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Motion-sensor bombs in huge arms cache

Bahrain News
Wed, 13 Apr 2016
Noor Zahra

Bahrain: MOTION-SENSOR bombs were recovered from a house in Bahrain during a police raid in which explosives and materials equivalent to 222kg of TNT were seized, it has emerged.  

The high-tech munitions were recovered from a house in Dar Kulaib last June and 11 Bahrainis are now standing trial in connection with the huge weapons cache.

A police detective told the High Criminal Court yesterday that fingerprints of three of the defendants were found on the equipment during a forensic sweep. 

The investigating officer testified that the terrorist cell was led by two of the defendants, aged 25 and 32, who are both still at large and believed to be sheltering in Iran.

“They established the terror cell after 2011 unrest and recruited the rest of the defendants,” the detective told judges yesterday.

“They all received militia training in Iraq and Iran.

“They were planning to cause explosions in Bahrain to create havoc.

“Three of the defendants’ fingerprints were lifted off explosives they stashed in the house in Dar Kulaib.”

He said the 25-year-old’s fingerprints were found on 10 electrical circuits used to remotely detonate bombs, as well as 11 motion-sensor explosives and car alarm systems used to remotely detonate explosives.

The officer added that fingerprints of another 25-year-old defendant, a computer programmer, were also lifted from a box containing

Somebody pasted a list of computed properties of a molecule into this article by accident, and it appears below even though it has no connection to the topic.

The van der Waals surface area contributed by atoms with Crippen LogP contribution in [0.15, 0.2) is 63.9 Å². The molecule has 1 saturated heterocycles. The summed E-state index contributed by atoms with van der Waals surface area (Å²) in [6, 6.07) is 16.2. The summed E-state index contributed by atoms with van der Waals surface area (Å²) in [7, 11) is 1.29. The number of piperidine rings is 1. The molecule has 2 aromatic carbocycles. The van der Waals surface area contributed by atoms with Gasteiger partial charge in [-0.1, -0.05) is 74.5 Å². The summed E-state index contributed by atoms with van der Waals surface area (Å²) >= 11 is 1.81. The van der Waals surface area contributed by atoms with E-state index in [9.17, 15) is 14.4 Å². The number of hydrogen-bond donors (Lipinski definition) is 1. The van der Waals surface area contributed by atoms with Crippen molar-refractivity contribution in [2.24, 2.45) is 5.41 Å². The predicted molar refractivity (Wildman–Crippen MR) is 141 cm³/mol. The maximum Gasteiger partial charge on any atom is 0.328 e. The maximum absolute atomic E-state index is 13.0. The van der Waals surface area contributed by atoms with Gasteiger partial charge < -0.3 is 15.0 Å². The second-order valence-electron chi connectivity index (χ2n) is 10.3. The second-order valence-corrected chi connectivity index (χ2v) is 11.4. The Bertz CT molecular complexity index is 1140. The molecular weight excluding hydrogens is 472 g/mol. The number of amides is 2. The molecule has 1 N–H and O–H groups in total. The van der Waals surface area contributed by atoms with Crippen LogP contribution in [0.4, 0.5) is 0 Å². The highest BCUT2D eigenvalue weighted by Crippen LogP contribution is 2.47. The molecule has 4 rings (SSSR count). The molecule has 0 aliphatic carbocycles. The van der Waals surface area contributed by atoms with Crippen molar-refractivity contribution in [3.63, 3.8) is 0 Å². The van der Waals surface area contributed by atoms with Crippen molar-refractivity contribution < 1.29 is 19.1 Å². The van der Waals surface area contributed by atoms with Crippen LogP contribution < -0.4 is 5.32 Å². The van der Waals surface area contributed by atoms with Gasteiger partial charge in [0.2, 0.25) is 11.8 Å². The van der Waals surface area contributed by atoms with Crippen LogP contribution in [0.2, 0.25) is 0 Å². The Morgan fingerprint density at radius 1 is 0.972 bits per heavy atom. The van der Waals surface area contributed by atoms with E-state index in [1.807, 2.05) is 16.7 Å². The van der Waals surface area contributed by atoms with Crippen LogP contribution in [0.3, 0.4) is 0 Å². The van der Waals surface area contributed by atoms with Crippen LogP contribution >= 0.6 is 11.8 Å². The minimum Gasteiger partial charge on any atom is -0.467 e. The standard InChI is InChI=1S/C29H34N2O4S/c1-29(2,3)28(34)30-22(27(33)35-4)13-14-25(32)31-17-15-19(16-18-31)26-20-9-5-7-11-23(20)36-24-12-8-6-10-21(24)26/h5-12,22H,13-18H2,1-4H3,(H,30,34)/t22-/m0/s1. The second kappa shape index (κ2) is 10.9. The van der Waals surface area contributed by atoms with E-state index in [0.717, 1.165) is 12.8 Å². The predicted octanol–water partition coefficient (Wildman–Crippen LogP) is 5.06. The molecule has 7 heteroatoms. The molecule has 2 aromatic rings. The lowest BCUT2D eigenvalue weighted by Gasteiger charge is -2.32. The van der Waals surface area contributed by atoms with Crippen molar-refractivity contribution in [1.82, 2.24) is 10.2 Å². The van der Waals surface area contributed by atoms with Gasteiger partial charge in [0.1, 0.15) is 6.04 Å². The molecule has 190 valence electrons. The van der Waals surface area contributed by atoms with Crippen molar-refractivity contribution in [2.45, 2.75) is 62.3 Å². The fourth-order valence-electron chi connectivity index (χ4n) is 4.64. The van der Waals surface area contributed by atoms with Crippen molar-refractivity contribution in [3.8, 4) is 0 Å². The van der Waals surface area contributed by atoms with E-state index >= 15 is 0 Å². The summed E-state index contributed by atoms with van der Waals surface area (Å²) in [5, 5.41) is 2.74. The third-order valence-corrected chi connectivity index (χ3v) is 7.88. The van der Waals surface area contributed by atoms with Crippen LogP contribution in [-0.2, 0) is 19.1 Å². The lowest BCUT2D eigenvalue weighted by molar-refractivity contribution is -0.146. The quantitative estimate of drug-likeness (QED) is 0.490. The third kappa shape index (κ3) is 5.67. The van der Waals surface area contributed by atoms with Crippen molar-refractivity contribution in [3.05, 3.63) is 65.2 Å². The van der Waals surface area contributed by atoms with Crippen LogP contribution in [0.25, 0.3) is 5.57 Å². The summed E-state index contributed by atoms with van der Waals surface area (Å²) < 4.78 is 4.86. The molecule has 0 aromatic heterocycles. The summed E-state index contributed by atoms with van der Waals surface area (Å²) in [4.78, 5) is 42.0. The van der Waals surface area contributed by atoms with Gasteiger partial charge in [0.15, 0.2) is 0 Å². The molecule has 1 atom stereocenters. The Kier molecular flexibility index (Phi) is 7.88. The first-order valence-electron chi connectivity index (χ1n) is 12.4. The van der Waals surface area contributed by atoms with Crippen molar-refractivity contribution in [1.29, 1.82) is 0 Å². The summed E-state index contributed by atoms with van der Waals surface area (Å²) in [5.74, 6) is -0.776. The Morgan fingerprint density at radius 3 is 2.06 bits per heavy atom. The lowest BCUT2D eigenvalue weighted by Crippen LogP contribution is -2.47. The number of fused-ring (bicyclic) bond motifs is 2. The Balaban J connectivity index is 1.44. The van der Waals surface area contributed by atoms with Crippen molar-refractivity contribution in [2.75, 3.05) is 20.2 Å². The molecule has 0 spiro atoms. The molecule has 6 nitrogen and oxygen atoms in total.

Those of a 23-year-old defendant were found on a letter that included information about collecting “sensitive materials”.

“Fingerprints were lifted off a letter which said: ‘Don’t pass by Sitra there are checkpoints, I placed a sensitive material for you and labelled a bag and another that is half-sensitive’,” said the

“The rest of the letter read: ‘We will prepare the rest of the stuff and, God willing, we will succeed.’”

All 11 Bahrainis have been charged with possessing a large quantity of explosives and bomb-making materials and being part of a foreign-backed terrorist cell. 

They all are said to have received militia training in camps belonging Hizbollah and Iran’s Revolutionary Guard Corps (IRGC) and the group’s activities came to light following the arrest of two defendants allegedly attempting to smuggle explosives into Saudi Arabia across King Fahad Causeway on May 8 last year.

The same detective earlier told prosecutors the defendants had amassed a stockpile of explosives and were plotting a series of bombings around Bahrain.

Nine of them are in police custody and one, a chemistry graduate, earlier admitted that he rented an apartment from his uncle for BD120 a month to stash weapons and explosives.

Police discovered a secret room in the apartment where C4, commercial detonators, advanced circuitry, chemicals and mobile phones were stashed.

The two defendants still at large include Murtadha Majeed Ramadhan Al Sindi, 32, who was previously sentenced to life in jail and had his Bahraini nationality revoked for working with the IRGC.

The other is Qassim Abdullah Ali, 25, who has also been sentenced to life imprisonment in absentia on terrorism charges in a separate case.

Judges yesterday adjourned the trial until May 12 to deliver a verdict.

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